hat brought about a terrible change in my visitor; his knees
trembled, his face grew ghastly, and he clutched the brim of his
beaver until it cracked. He then nervously removed it, and I noticed
a dull red mark running about his forehead, just as there would be on
the forehead of a man whose hat fitted too tightly; and that mark,
gentlemen, had the undulating outline of nothing more nor less than a
tiara, and on the apex of the uttermost extremity was a deep
indentation about the size of a shilling, that could have been made
only by some adamantine substance! The mystery was solved! The
robber of the Duchess of Brokedale stood before me."

A suppressed murmur of excitement went through the assembled spirits,
and even Messrs. Hawkshaw and Le Coq were silent in the presence of
such genius.

"My plan of action was immediately formulated. The man was
completely at my mercy. He had stolen the tiara, and had it
concealed in the lining of his hat. I rose and locked the door. My
visitor sank with a groan into my chair.

"'Why did you do that?' he stammered, as I turned the key in the
lock.

"'To keep my Scotch whiskey from evaporating,' I said, dryly. 'Now,
my lord,' I added, 'it will pay your Grace to let me have your hat.
I know who you are. You are the Duke of Brokedale. The Duchess of
Brokedale has lost a valuable tiara of diamonds, and you have not
lost your watch. Somebody has stolen the diamonds, and it may be
that somewhere there is a Bunker who has lost such a watch as I have
described. The queer part of it all is,' I continued, handing him
the decanter, and taking a couple of loaded six-shooters out of my
escritoire--'the queer part of it all is that I have the watch and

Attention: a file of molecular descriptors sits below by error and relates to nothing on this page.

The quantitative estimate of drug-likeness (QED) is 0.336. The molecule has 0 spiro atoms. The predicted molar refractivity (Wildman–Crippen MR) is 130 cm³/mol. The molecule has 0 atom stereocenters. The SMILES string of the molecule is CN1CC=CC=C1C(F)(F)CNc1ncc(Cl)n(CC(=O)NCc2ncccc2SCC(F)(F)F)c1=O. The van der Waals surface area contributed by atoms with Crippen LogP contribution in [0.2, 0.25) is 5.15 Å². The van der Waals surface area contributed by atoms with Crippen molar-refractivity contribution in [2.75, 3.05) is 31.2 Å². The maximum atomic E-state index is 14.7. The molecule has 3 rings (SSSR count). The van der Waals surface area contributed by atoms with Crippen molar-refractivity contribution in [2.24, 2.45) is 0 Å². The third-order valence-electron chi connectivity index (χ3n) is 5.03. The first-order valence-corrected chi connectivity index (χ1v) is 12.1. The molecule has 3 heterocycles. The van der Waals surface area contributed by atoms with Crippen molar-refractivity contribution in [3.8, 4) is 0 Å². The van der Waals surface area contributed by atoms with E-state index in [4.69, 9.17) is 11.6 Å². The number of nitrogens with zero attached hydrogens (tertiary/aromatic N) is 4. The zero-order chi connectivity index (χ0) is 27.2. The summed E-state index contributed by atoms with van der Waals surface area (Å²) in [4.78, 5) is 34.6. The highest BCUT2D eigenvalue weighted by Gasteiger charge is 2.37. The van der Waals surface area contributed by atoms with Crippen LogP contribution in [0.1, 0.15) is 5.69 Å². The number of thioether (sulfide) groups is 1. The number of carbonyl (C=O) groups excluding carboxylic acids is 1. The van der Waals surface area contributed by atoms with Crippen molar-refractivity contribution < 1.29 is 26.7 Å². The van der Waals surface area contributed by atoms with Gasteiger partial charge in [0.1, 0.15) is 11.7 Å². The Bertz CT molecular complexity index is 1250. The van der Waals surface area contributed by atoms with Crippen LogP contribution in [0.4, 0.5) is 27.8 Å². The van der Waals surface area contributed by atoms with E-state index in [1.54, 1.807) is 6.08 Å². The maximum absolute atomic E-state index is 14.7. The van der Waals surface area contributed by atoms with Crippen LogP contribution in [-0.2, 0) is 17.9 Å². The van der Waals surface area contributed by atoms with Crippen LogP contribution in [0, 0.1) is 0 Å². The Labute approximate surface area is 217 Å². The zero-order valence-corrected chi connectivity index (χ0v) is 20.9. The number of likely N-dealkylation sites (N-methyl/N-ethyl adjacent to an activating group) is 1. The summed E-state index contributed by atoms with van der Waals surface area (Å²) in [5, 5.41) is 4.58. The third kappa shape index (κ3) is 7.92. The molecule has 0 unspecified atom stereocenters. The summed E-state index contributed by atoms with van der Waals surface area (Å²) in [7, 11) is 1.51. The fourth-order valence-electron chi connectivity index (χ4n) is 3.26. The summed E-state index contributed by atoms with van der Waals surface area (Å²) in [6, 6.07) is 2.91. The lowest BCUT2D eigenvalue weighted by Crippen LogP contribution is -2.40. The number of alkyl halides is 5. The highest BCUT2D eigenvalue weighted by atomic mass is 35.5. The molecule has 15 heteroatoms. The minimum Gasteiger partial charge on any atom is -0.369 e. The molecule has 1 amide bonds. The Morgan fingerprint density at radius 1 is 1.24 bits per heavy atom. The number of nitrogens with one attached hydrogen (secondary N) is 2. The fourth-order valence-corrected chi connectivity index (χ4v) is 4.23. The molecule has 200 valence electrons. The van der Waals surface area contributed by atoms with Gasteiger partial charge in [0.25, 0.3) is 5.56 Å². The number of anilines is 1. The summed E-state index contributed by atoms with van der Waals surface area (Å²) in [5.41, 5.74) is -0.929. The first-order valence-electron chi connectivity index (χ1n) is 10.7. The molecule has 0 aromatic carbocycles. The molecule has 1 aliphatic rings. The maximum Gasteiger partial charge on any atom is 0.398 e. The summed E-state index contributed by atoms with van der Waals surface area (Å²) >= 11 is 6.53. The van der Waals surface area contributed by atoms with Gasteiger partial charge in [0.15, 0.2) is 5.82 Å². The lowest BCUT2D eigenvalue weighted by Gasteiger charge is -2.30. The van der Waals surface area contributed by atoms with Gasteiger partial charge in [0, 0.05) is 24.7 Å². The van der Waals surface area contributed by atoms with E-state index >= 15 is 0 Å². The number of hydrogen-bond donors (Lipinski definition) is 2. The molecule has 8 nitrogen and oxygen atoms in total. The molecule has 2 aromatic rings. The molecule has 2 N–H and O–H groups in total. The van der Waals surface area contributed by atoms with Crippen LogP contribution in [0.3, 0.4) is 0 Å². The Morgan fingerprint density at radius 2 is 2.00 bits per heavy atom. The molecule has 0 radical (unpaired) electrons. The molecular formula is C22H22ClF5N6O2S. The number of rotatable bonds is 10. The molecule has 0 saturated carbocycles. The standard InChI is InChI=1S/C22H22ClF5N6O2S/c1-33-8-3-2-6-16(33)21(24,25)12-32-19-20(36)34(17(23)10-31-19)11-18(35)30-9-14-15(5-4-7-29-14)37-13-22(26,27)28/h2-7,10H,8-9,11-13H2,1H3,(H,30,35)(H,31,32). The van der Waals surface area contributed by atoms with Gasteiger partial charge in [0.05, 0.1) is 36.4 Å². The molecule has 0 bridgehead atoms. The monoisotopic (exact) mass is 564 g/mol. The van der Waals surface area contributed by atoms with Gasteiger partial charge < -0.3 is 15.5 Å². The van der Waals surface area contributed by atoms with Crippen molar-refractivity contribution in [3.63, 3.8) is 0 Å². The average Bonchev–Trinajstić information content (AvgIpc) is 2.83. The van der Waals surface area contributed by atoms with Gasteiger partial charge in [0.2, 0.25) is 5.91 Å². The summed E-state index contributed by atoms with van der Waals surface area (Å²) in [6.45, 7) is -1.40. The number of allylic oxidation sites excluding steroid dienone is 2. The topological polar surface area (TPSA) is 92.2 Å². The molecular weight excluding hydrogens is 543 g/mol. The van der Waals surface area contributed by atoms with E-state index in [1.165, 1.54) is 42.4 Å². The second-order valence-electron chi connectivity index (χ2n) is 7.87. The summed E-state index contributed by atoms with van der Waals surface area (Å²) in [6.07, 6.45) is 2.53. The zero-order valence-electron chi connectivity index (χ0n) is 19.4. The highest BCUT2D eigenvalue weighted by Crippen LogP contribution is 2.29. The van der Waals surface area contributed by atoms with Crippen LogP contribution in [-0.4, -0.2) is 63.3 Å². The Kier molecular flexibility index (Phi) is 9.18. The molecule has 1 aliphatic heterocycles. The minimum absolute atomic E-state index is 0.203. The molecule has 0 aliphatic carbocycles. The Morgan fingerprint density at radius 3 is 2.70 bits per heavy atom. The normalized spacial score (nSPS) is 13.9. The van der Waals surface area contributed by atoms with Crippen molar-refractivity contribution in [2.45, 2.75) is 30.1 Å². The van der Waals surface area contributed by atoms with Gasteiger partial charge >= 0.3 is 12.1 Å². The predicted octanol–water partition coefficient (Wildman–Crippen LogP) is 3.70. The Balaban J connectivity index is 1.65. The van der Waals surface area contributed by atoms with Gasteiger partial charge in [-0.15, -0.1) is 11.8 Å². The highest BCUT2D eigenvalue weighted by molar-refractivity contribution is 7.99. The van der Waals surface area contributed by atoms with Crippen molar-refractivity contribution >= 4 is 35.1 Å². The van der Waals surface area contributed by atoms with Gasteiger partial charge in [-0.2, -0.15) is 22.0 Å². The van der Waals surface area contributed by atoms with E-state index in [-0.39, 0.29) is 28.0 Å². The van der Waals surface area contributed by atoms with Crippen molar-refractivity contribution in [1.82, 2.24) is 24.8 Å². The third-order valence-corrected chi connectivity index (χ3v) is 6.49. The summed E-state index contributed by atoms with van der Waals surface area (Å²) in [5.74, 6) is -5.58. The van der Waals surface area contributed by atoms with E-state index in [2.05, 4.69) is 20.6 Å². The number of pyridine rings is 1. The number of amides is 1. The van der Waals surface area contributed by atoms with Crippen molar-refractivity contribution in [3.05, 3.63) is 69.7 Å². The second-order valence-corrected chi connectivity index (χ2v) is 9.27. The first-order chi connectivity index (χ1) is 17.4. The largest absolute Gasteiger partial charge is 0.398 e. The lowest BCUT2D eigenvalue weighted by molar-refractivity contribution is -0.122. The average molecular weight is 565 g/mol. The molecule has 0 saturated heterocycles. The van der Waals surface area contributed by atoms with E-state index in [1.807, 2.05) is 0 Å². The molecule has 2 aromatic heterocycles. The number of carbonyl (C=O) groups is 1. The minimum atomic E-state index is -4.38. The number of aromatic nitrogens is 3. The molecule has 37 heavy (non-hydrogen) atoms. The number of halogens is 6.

you have the tiara. We'll swap the swag. Hand over the bauble,
please.'

"'But--' he began.

"'We won't have any butting, your Grace,' said I. 'I'll give you the
watch, and you needn't mind the 200 pounds; and you must give me the
tiara, or I'll accompany you forthwith to the police, and have a
search made of your hat. It won't pay you to defy me. Give it up.'

"He gave up the hat at once, and, as I suspected, there lay the
tiara, snugly stowed away behind the head-band.

"'You are a great fellow,' said I, as I held the tiara up to the
light and watched with pleasure the flashing brilliance of its gems.

"'I beg you'll not expose me,' he moaned. 'I was driven to it by
necessity.'

"'Not I,' I replied. 'As long as you play fair it will be all right.
I'm not going to keep this thing. I'm not married, and so have no
use for such a trifle; but what I do intend is simply to wait until
your wife retains me to find it, and then I'll find it and get the
reward. If you keep perfectly still, I'll have it found in such a
fashion that you'll never be suspected. If, on the other hand, you
say a word about to-night's events, I'll hand you over to the
police.'

"'Humph!' he said. 'You couldn't prove a case against me.'

"'I can prove any case against anybody,' I retorted. 'If you don't
believe it, read my book,' I added, and I handed him a copy of my
memoirs.

"'I've read it,' he answered, 'and I ought to have known better than
to come here. I thought you were only a literary success.' And with
a deep-drawn sigh he took the watch and went out. Ten days later I
was retained by the Duchess, and after a pretended search of ten days
more I found the tiara, restored it to the noble lady, and received
the 5000 pounds reward. The Duke kept perfectly quiet about our
little encounter, and afterwards we became stanch friends; for he was
a good fellow, and was driven to his desperate deed only by the
demands of his creditors, and the following Christmas he sent me the
watch I had given him, with the best wishes of the season.

"So, you see, gentlemen, in a moment, by quick wit and a mental
concentration of no mean order, combined with strict observance of
the pettiest details, I ferreted out what bade fair to become a great
diamond mystery; and when I say that this cigar end proves certain
things to my mind, it does not become you to doubt the value of my
conclusions."

"Hear! hear!" cried Raleigh, growing tumultuous with enthusiasm.

"Your name? your name?" came from all parts of the wharf.

The stranger, putting his hand into the folds of his coat, drew forth
a bundle of business cards, which he tossed, as the prestidigitator
tosses playing-cards, out among the audience, and on each of them was
found printed the words:

SHERLOCK HOLMES,
DETECTIVE.
FERRETING DONE HERE.
Plots for Sale.

"I think he made a mistake in not taking the 200 pounds for the
watch. Such carelessness destroys my confidence in him," said